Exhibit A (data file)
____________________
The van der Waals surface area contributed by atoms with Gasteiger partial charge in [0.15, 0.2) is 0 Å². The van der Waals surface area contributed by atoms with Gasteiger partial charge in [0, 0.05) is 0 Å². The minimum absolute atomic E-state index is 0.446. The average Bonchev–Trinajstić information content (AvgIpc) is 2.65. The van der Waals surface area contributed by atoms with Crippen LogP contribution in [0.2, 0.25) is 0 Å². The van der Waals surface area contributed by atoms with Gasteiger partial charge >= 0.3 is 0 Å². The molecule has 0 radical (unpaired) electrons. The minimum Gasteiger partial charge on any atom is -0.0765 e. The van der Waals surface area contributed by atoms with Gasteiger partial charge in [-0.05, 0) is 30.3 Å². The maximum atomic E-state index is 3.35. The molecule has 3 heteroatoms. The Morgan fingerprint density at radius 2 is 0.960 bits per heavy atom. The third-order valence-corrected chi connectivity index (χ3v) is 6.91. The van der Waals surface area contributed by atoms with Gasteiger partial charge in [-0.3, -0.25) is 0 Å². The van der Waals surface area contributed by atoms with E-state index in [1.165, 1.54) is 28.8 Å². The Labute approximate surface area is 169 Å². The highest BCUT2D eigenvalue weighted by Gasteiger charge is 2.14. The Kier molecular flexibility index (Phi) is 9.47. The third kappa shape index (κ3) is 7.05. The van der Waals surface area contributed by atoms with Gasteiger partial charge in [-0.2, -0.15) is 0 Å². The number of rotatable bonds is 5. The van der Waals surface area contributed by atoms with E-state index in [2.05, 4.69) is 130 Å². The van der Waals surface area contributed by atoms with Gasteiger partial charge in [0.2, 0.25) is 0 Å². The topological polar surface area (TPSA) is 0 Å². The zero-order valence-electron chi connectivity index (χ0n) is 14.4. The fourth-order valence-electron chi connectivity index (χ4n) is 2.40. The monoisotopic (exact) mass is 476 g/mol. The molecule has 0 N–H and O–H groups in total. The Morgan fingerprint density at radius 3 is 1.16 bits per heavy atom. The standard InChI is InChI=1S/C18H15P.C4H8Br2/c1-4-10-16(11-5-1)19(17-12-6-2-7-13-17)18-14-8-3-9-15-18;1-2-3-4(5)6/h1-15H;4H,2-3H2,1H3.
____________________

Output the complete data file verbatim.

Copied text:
The van der Waals surface area contributed by atoms with Gasteiger partial charge in [0.15, 0.2) is 0 Å². The van der Waals surface area contributed by atoms with Gasteiger partial charge in [0, 0.05) is 0 Å². The minimum absolute atomic E-state index is 0.446. The average Bonchev–Trinajstić information content (AvgIpc) is 2.65. The van der Waals surface area contributed by atoms with Crippen LogP contribution in [0.2, 0.25) is 0 Å². The van der Waals surface area contributed by atoms with Gasteiger partial charge >= 0.3 is 0 Å². The molecule has 0 radical (unpaired) electrons. The minimum Gasteiger partial charge on any atom is -0.0765 e. The van der Waals surface area contributed by atoms with Gasteiger partial charge in [-0.05, 0) is 30.3 Å². The maximum atomic E-state index is 3.35. The molecule has 3 heteroatoms. The Morgan fingerprint density at radius 2 is 0.960 bits per heavy atom. The third-order valence-corrected chi connectivity index (χ3v) is 6.91. The van der Waals surface area contributed by atoms with Gasteiger partial charge in [-0.3, -0.25) is 0 Å². The van der Waals surface area contributed by atoms with E-state index in [1.165, 1.54) is 28.8 Å². The Labute approximate surface area is 169 Å². The highest BCUT2D eigenvalue weighted by Gasteiger charge is 2.14. The Kier molecular flexibility index (Phi) is 9.47. The third kappa shape index (κ3) is 7.05. The van der Waals surface area contributed by atoms with Gasteiger partial charge in [-0.2, -0.15) is 0 Å². The number of rotatable bonds is 5. The van der Waals surface area contributed by atoms with E-state index in [2.05, 4.69) is 130 Å². The van der Waals surface area contributed by atoms with Gasteiger partial charge in [0.2, 0.25) is 0 Å². The topological polar surface area (TPSA) is 0 Å². The zero-order valence-electron chi connectivity index (χ0n) is 14.4. The fourth-order valence-electron chi connectivity index (χ4n) is 2.40. The monoisotopic (exact) mass is 476 g/mol. The molecule has 0 N–H and O–H groups in total. The Morgan fingerprint density at radius 3 is 1.16 bits per heavy atom. The standard InChI is InChI=1S/C18H15P.C4H8Br2/c1-4-10-16(11-5-1)19(17-12-6-2-7-13-17)18-14-8-3-9-15-18;1-2-3-4(5)6/h1-15H;4H,2-3H2,1H3.